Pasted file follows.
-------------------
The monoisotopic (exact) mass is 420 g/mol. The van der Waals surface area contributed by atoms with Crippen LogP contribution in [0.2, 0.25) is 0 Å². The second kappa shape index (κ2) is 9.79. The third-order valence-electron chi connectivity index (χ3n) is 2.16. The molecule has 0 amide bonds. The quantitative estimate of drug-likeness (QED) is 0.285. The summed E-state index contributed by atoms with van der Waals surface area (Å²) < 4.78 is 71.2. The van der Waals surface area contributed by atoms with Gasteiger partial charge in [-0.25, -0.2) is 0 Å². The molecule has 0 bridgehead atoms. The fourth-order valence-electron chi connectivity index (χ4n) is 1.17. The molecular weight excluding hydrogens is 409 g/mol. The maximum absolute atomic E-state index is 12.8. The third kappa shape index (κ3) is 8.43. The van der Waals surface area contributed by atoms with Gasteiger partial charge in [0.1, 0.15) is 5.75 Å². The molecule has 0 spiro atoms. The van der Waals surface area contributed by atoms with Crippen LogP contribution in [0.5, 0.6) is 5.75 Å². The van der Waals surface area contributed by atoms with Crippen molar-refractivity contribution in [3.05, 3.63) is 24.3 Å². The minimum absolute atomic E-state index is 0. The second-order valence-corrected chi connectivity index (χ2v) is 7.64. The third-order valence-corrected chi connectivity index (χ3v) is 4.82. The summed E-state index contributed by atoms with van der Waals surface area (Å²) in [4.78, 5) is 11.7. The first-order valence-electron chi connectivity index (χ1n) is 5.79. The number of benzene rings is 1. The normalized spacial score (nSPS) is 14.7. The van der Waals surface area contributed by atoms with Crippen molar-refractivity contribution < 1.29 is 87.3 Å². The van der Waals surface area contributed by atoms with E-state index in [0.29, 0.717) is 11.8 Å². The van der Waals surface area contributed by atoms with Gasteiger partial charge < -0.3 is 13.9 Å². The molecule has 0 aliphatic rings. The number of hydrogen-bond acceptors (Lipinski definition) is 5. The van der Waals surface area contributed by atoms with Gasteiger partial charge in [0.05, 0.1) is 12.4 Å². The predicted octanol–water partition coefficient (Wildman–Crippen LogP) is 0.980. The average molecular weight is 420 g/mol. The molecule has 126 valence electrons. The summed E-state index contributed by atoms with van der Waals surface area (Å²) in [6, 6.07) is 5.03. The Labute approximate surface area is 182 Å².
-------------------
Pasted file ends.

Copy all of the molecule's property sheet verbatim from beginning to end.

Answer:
The monoisotopic (exact) mass is 420 g/mol. The van der Waals surface area contributed by atoms with Crippen LogP contribution in [0.2, 0.25) is 0 Å². The second kappa shape index (κ2) is 9.79. The third-order valence-electron chi connectivity index (χ3n) is 2.16. The molecule has 0 amide bonds. The quantitative estimate of drug-likeness (QED) is 0.285. The summed E-state index contributed by atoms with van der Waals surface area (Å²) < 4.78 is 71.2. The van der Waals surface area contributed by atoms with Gasteiger partial charge in [-0.25, -0.2) is 0 Å². The molecule has 0 bridgehead atoms. The fourth-order valence-electron chi connectivity index (χ4n) is 1.17. The molecular weight excluding hydrogens is 409 g/mol. The maximum absolute atomic E-state index is 12.8. The third kappa shape index (κ3) is 8.43. The van der Waals surface area contributed by atoms with Gasteiger partial charge in [0.1, 0.15) is 5.75 Å². The molecule has 0 spiro atoms. The van der Waals surface area contributed by atoms with Crippen LogP contribution in [0.5, 0.6) is 5.75 Å². The van der Waals surface area contributed by atoms with Crippen molar-refractivity contribution in [3.05, 3.63) is 24.3 Å². The minimum absolute atomic E-state index is 0. The second-order valence-corrected chi connectivity index (χ2v) is 7.64. The third-order valence-corrected chi connectivity index (χ3v) is 4.82. The summed E-state index contributed by atoms with van der Waals surface area (Å²) in [4.78, 5) is 11.7. The first-order valence-electron chi connectivity index (χ1n) is 5.79. The number of benzene rings is 1. The normalized spacial score (nSPS) is 14.7. The van der Waals surface area contributed by atoms with Crippen molar-refractivity contribution < 1.29 is 87.3 Å². The van der Waals surface area contributed by atoms with E-state index in [0.29, 0.717) is 11.8 Å². The van der Waals surface area contributed by atoms with Gasteiger partial charge < -0.3 is 13.9 Å². The molecule has 0 aliphatic rings. The number of hydrogen-bond acceptors (Lipinski definition) is 5. The van der Waals surface area contributed by atoms with Gasteiger partial charge in [0.05, 0.1) is 12.4 Å². The predicted octanol–water partition coefficient (Wildman–Crippen LogP) is 0.980. The average molecular weight is 420 g/mol. The molecule has 126 valence electrons. The summed E-state index contributed by atoms with van der Waals surface area (Å²) in [6, 6.07) is 5.03. The Labute approximate surface area is 182 Å².